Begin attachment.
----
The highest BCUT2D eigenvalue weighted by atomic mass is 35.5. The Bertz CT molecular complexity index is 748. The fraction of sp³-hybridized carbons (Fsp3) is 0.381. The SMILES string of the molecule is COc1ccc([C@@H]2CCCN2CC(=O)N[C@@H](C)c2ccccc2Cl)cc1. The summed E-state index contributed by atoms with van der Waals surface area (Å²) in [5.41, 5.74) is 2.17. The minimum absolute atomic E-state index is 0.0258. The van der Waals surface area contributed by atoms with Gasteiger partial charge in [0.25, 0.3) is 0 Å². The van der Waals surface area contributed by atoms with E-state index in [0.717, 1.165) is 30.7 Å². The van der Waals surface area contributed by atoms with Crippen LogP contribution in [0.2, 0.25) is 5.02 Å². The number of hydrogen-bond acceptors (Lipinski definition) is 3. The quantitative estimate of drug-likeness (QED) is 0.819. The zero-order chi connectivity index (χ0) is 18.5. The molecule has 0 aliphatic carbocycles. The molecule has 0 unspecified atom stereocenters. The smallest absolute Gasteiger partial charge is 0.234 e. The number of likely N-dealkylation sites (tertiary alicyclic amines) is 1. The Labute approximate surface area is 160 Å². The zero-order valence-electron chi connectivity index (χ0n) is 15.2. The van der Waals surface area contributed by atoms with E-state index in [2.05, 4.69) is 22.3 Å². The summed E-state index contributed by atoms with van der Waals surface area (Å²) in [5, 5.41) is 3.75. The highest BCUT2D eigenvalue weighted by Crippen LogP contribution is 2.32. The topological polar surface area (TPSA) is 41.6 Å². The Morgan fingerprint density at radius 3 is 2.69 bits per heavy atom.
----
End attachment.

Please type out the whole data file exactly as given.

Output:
The highest BCUT2D eigenvalue weighted by atomic mass is 35.5. The Bertz CT molecular complexity index is 748. The fraction of sp³-hybridized carbons (Fsp3) is 0.381. The SMILES string of the molecule is COc1ccc([C@@H]2CCCN2CC(=O)N[C@@H](C)c2ccccc2Cl)cc1. The summed E-state index contributed by atoms with van der Waals surface area (Å²) in [5.41, 5.74) is 2.17. The minimum absolute atomic E-state index is 0.0258. The van der Waals surface area contributed by atoms with Gasteiger partial charge in [0.25, 0.3) is 0 Å². The van der Waals surface area contributed by atoms with E-state index in [0.717, 1.165) is 30.7 Å². The van der Waals surface area contributed by atoms with Crippen LogP contribution in [0.2, 0.25) is 5.02 Å². The number of hydrogen-bond acceptors (Lipinski definition) is 3. The quantitative estimate of drug-likeness (QED) is 0.819. The zero-order chi connectivity index (χ0) is 18.5. The molecule has 0 aliphatic carbocycles. The molecule has 0 unspecified atom stereocenters. The smallest absolute Gasteiger partial charge is 0.234 e. The number of likely N-dealkylation sites (tertiary alicyclic amines) is 1. The Labute approximate surface area is 160 Å². The zero-order valence-electron chi connectivity index (χ0n) is 15.2. The van der Waals surface area contributed by atoms with E-state index in [2.05, 4.69) is 22.3 Å². The summed E-state index contributed by atoms with van der Waals surface area (Å²) in [5, 5.41) is 3.75. The highest BCUT2D eigenvalue weighted by Crippen LogP contribution is 2.32. The topological polar surface area (TPSA) is 41.6 Å². The Morgan fingerprint density at radius 3 is 2.69 bits per heavy atom.